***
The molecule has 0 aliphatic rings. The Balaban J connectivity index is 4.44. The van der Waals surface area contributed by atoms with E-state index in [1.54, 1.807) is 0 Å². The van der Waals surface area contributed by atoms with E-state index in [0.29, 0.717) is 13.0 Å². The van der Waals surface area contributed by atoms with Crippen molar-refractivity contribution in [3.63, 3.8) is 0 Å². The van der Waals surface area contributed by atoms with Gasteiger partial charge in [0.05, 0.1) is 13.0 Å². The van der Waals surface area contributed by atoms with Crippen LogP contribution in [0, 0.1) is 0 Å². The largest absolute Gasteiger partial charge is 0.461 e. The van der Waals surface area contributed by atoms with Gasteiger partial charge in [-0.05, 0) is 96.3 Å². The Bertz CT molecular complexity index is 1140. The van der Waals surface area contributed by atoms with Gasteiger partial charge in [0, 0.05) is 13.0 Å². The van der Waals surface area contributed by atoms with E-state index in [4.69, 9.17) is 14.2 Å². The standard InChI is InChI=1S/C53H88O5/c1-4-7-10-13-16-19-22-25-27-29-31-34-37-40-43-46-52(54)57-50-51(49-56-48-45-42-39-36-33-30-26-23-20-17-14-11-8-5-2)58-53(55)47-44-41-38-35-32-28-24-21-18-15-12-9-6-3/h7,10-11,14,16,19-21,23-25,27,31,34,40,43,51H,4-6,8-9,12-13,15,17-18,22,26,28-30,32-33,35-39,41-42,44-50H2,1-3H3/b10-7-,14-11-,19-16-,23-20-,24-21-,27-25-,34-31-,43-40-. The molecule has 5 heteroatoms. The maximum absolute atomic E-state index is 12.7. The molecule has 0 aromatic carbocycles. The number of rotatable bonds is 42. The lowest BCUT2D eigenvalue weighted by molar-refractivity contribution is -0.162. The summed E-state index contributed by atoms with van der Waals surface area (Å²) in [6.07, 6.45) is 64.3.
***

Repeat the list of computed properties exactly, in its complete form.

The molecule has 0 aliphatic rings. The Balaban J connectivity index is 4.44. The van der Waals surface area contributed by atoms with E-state index in [1.54, 1.807) is 0 Å². The van der Waals surface area contributed by atoms with E-state index in [0.29, 0.717) is 13.0 Å². The van der Waals surface area contributed by atoms with Crippen molar-refractivity contribution in [3.63, 3.8) is 0 Å². The van der Waals surface area contributed by atoms with Gasteiger partial charge in [0.05, 0.1) is 13.0 Å². The van der Waals surface area contributed by atoms with Crippen LogP contribution in [0, 0.1) is 0 Å². The largest absolute Gasteiger partial charge is 0.461 e. The van der Waals surface area contributed by atoms with Gasteiger partial charge in [-0.05, 0) is 96.3 Å². The Bertz CT molecular complexity index is 1140. The van der Waals surface area contributed by atoms with Gasteiger partial charge in [0, 0.05) is 13.0 Å². The van der Waals surface area contributed by atoms with E-state index in [4.69, 9.17) is 14.2 Å². The standard InChI is InChI=1S/C53H88O5/c1-4-7-10-13-16-19-22-25-27-29-31-34-37-40-43-46-52(54)57-50-51(49-56-48-45-42-39-36-33-30-26-23-20-17-14-11-8-5-2)58-53(55)47-44-41-38-35-32-28-24-21-18-15-12-9-6-3/h7,10-11,14,16,19-21,23-25,27,31,34,40,43,51H,4-6,8-9,12-13,15,17-18,22,26,28-30,32-33,35-39,41-42,44-50H2,1-3H3/b10-7-,14-11-,19-16-,23-20-,24-21-,27-25-,34-31-,43-40-. The molecule has 5 heteroatoms. The maximum absolute atomic E-state index is 12.7. The molecule has 0 aromatic carbocycles. The number of rotatable bonds is 42. The lowest BCUT2D eigenvalue weighted by molar-refractivity contribution is -0.162. The summed E-state index contributed by atoms with van der Waals surface area (Å²) in [6.07, 6.45) is 64.3.